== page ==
Boris Johnson loyalist poll claims ex-PM ‘would bring back half of lost Tory votes’

Boris Johnson loyalists claim he would win back half of all Tory voters lost under Rishi Sunak in the latest commissioned poll to try and disrupt the government.

The study, commissioned by long-standing party supporter and Johnson ally Lady McAlpine, found that just over half of those who voted Conservative in 2019 – but who now intend to vote for a different party – would vote for Mr Johnson again.

The survey of 13,534 Conservative voters also found that the former prime minister remains the most popular candidate to succeed Mr Sunak – beating ten senior Tories including Lord Cameron, Suella Braverman and Kemi Badenoch.

In comparison, just 39 per cent of those polled said they would vote for Mr Sunak over Labour leader Keir Starmer.

Lady MacAlpine, whose brother was an adviser to Margaret Thatcher, has been overt in her dislike of Mr Sunak, telling Sky News on Monday she was “old and angry” and wanted the party to head in a more right wing direction.

Her poll, published in The Telegraph, comes just weeks after a Tory bust-up over other secretive polls trying to discredit Mr Sunak, including the bombshell “Labour landslide” poll that warned of a Tory wipeout unless he was removed as leader.

The research was commissioned by an anonymous group linked to Lord Frost and was widely seen as an attempt to oust the PM. It prompted calls from Tory grandee Lord Hayward for tighter rules on polling ahead of a general election.

Speaking to the Independent, Lord Hayward warned that Lady LacAlpine’s newest polling may well have backfired: “The plotting right may be disappointed by the results, because they might have wanted more people to come out ahead of Rishi Sunak – the only person who’s come out ahead of Sunak is someone who’s not an MP”.

He also highlighted Mr Johnson’s divisiveness as another reason why his return to Cabinet was unlikely, adding: “You don’t only judge a party leader on the basis of what leader you want, but you also need to know how ‘anti’ people are.

“There is no doubt Boris engenders support amongst people – but he also engenders an enormous amount of opposition”.

The result also follow a difficult week for the PM as the Conservatives faced a double by-election drubbing and the country entered a technical recession.

On Friday, Labour snapped up two new seats in Wellingborough and Kingswood, achieving the second largest swing from Tory to Labour at any by-election since the Second World War.

The defeat has triggered calls from those within the party for the prime minister to “change course” and adopt more Conservative values, such as lower taxation, harsher immigration quotas and to rollback net zero targets.

The poll also asked voters about other Conservative figures, including Suella Braverman, the former home secretary, and Penny Mordaunt, the Commons Leader, who both received 23 per cent versus Sir Keir, with Priti Patel polling at 22 per cent and Ms Badenoch 19 per cent.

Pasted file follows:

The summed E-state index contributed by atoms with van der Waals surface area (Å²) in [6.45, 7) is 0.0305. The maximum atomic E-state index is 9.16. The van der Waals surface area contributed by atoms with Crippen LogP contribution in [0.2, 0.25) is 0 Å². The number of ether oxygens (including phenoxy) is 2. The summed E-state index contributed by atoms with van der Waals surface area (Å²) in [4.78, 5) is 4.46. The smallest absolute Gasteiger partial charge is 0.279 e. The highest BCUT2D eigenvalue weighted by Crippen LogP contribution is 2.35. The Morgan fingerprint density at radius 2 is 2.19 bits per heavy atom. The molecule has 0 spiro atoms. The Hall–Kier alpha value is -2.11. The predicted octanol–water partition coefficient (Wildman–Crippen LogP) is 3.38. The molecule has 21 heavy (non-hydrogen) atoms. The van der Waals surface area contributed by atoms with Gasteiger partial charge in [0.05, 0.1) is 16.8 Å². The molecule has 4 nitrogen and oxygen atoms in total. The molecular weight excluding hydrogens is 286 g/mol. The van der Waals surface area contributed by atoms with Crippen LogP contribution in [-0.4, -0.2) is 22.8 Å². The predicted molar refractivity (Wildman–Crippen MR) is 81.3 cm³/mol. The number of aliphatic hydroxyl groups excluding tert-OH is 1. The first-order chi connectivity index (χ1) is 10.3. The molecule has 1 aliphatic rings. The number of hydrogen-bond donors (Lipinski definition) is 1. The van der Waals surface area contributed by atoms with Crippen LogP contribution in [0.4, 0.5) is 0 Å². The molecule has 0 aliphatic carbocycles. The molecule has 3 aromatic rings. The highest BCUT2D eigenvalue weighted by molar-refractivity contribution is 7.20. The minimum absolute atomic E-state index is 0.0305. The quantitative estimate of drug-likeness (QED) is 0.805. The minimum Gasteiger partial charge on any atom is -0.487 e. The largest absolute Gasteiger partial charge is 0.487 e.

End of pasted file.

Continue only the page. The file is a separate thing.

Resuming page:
Prime Minister Rishi Sunak is facing calls from colleagues within his party to change direction (PA Wire)
Prime Minister Rishi Sunak is facing calls from colleagues within his party to change direction (PA Wire)

Some 45 per cent of 2019 Conservatives said that they could be persuaded to vote for the Tories again if Mr Sunak were not leader, while eighty per cent of “one-time Conservatives” agreed that the party would have a higher chance of winning if they had a leader who embraces “traditional Conservative values”.

According to the poll, Labour current has a 22-point lead to the Tories, who are on 20 per cent, 13 per cent for Reform and 10 per cent for the Liberal Democrats.

The latest poll has given Keir Starmer a 22-point over the Conservatives (PA Wire)
The latest poll has given Keir Starmer a 22-point over the Conservatives (PA Wire)

Whitestone Insight, who ran the poll, said that “replacing Rishi Sunak” could mean “the difference between wipeout, noble defeat, or possibly even somehow clinging on to power.”

Lady McAlpine said that she believed that a Tory victory would be possible should Boris Johnson lead a “new squeaky clean Conservative Party”.

She told the Telegraph: “If we have the brains, they’re not evident and that’s because the personality is not there, the charisma is not there. To be a leader, you have to have enormous charisma to be a good leader.”

Mr Johnson left parliament last year after he was found to have wilfully misled MPs about his role in the partygate scandal.

The former prime minister had been forced to resign over his handling of the scandal and was then forced out following an excoriating parliamentary report into his conduct.

Prime Minister Rishi Sunak has remained positive in spite of the difficult by-election results, having admitted the results were “particularly challenging” but has insisted “our plan is working” and he can “give everyone the piece of mind that there is a better future for them and their families”.